Comparison of biochemical failure definitions for predicting local cancer recurrence following cryoablation of the prostate - Abstract

BACKGROUND:Various definitions of biochemical failure (BF) have been used to predict cancer recurrence following prostate cryoablation.

However to date, none of these definitions have been validated for this use. We have reviewed several definitions of BF to determine their accuracy in predicting biopsy-proven local recurrence following prostate cryoablation.

METHODS: The Columbia University Urologic Oncology Database was queried for patients who underwent prostate cryoablation between 1994 and 2010, and who subsequently underwent surveillance biopsy due to clinical suspicion of prostate cancer recurrence. Serial postoperative prostate-specific antigen (PSA) results were used to determine BF according to various definitions of BF. Biopsy results were used to determine local recurrence. Sensitivity, specificity, positive and negative predictive value, and receiver operating characteristic (ROC) curve area were calculated for each of the BF definitions.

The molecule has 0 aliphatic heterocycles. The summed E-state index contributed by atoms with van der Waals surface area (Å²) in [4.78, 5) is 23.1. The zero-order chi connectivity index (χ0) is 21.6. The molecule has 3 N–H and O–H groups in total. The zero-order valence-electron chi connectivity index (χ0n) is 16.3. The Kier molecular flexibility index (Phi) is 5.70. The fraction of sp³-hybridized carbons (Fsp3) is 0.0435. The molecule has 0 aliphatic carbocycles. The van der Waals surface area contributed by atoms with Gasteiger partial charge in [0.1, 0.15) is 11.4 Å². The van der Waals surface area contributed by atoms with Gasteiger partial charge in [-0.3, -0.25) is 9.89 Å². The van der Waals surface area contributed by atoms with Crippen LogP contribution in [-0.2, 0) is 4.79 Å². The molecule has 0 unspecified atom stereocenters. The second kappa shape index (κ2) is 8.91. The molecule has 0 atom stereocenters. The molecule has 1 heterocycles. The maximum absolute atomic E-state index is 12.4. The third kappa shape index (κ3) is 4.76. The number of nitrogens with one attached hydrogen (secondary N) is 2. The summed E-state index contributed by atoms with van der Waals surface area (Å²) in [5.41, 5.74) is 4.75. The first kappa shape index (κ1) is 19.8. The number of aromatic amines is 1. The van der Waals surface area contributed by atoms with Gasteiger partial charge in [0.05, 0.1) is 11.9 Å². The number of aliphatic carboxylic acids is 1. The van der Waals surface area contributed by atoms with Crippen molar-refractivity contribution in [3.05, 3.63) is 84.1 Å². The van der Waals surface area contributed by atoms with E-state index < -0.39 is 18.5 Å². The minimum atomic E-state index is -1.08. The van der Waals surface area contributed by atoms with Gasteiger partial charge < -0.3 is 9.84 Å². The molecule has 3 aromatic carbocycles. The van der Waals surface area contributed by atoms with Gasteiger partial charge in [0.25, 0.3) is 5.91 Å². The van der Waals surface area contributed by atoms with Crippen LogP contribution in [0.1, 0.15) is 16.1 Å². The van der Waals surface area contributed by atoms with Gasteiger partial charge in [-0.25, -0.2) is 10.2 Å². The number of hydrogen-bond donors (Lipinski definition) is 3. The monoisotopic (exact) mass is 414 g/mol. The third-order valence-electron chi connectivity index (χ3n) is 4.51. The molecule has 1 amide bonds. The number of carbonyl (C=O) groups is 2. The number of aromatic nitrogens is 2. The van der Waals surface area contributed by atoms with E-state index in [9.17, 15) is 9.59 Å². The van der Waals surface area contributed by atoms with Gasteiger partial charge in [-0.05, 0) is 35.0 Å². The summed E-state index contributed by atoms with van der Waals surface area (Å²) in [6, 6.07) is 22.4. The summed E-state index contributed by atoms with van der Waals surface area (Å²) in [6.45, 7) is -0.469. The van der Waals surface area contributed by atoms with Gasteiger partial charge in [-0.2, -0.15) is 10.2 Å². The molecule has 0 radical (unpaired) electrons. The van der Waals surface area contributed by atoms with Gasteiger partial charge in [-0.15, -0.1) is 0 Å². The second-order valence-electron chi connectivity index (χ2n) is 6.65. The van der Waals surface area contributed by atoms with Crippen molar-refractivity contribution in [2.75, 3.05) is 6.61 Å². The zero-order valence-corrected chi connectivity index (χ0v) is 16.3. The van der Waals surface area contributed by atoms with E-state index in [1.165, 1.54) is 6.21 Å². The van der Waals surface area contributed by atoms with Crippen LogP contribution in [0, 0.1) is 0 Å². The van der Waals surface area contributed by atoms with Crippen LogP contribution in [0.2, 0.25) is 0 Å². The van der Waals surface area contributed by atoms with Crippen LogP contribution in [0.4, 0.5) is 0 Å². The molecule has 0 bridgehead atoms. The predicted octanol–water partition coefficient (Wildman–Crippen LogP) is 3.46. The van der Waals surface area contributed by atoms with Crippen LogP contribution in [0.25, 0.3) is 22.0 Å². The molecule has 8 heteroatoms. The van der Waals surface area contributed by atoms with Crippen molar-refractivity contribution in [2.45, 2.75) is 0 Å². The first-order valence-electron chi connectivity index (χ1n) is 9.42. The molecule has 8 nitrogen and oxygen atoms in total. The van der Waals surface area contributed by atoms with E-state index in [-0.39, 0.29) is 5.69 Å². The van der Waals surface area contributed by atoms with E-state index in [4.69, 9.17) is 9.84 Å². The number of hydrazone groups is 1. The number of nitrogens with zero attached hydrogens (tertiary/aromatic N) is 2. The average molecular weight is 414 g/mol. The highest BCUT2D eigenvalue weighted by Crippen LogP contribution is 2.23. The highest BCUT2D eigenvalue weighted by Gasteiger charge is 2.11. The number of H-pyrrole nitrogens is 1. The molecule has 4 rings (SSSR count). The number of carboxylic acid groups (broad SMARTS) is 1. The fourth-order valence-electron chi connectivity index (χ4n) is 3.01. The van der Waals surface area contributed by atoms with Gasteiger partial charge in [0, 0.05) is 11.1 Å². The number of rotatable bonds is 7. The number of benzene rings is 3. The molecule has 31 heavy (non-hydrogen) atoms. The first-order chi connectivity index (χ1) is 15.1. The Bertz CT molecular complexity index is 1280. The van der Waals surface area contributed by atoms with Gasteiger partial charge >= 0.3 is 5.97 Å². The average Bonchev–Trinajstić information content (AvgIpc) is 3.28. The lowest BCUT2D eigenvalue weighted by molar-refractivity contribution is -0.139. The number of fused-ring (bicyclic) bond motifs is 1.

RESULTS: A total of 110 patients met inclusion criteria for the study. These patients were treated with primary full-gland (n = 38), primary focal (n = 24), or salvage cryoablation (n = 48). On surveillance biopsy, 66 patients (60%) were found to have locally recurrent prostate cancer. The most accurate BF definition overall was PSA nadir plus 2 ng/ml (Phoenix definition), with sensitivity, specificity, and ROC curve area of 68%, 59%, and 0.64, respectively.

CONCLUSIONS: Overall, the Phoenix definition best predicted local cancer recurrence following prostate cryoablation. These preliminary data may be useful for researchers evaluating the short-term efficacy of cryoablation, and for urologists assessing their patients for potential cancer recurrence.

Written by:
Pitman M, Shapiro EY, Hruby GW, Truesdale MD, Cheetham PJ, Saad S, Katz AE. Are you the author?
Department of Urology, Columbia University, College of Physicians and Surgeons, New York, New York.

Reference: Prostate. 2012 May 22. Epub ahead of print.
doi: 10.1002/pros.22541

PubMed Abstract
PMID: 22618738 Prostate Cancer Section